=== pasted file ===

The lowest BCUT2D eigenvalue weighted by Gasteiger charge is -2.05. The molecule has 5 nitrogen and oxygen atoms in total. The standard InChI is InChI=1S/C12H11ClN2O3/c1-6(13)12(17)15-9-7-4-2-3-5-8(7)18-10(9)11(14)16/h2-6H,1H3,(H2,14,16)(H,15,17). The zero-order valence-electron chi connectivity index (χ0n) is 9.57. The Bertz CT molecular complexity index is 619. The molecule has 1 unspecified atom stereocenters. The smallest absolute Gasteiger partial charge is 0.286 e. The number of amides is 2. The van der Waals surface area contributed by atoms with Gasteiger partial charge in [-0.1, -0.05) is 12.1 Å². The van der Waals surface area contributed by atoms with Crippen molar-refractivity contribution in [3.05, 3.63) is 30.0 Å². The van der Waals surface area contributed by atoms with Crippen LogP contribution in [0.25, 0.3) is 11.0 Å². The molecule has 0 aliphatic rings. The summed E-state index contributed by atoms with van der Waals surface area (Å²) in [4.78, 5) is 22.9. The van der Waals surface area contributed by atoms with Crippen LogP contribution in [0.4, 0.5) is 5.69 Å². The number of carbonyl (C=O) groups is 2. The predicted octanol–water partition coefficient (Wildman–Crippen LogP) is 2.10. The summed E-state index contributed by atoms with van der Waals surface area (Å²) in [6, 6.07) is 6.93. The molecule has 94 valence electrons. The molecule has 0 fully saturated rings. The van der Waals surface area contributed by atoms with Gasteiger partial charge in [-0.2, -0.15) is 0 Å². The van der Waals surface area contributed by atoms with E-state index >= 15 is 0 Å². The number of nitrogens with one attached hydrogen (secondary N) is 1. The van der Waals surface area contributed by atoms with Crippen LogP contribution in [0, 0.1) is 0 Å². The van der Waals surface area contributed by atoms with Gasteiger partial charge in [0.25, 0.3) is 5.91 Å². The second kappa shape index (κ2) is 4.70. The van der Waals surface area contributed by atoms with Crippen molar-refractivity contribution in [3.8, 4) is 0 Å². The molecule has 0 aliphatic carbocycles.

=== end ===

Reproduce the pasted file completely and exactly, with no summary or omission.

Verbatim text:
The lowest BCUT2D eigenvalue weighted by Gasteiger charge is -2.05. The molecule has 5 nitrogen and oxygen atoms in total. The standard InChI is InChI=1S/C12H11ClN2O3/c1-6(13)12(17)15-9-7-4-2-3-5-8(7)18-10(9)11(14)16/h2-6H,1H3,(H2,14,16)(H,15,17). The zero-order valence-electron chi connectivity index (χ0n) is 9.57. The Bertz CT molecular complexity index is 619. The molecule has 1 unspecified atom stereocenters. The smallest absolute Gasteiger partial charge is 0.286 e. The number of amides is 2. The van der Waals surface area contributed by atoms with Gasteiger partial charge in [-0.1, -0.05) is 12.1 Å². The van der Waals surface area contributed by atoms with Crippen molar-refractivity contribution in [3.05, 3.63) is 30.0 Å². The van der Waals surface area contributed by atoms with Crippen LogP contribution in [0.25, 0.3) is 11.0 Å². The molecule has 0 aliphatic rings. The summed E-state index contributed by atoms with van der Waals surface area (Å²) in [4.78, 5) is 22.9. The van der Waals surface area contributed by atoms with Crippen LogP contribution in [0.4, 0.5) is 5.69 Å². The number of carbonyl (C=O) groups is 2. The predicted octanol–water partition coefficient (Wildman–Crippen LogP) is 2.10. The summed E-state index contributed by atoms with van der Waals surface area (Å²) in [6, 6.07) is 6.93. The molecule has 94 valence electrons. The molecule has 0 fully saturated rings. The van der Waals surface area contributed by atoms with Gasteiger partial charge in [-0.2, -0.15) is 0 Å². The van der Waals surface area contributed by atoms with E-state index >= 15 is 0 Å². The number of nitrogens with one attached hydrogen (secondary N) is 1. The van der Waals surface area contributed by atoms with Crippen LogP contribution in [0, 0.1) is 0 Å². The van der Waals surface area contributed by atoms with Gasteiger partial charge in [0.25, 0.3) is 5.91 Å². The second kappa shape index (κ2) is 4.70. The van der Waals surface area contributed by atoms with Crippen molar-refractivity contribution in [3.8, 4) is 0 Å². The molecule has 0 aliphatic carbocycles.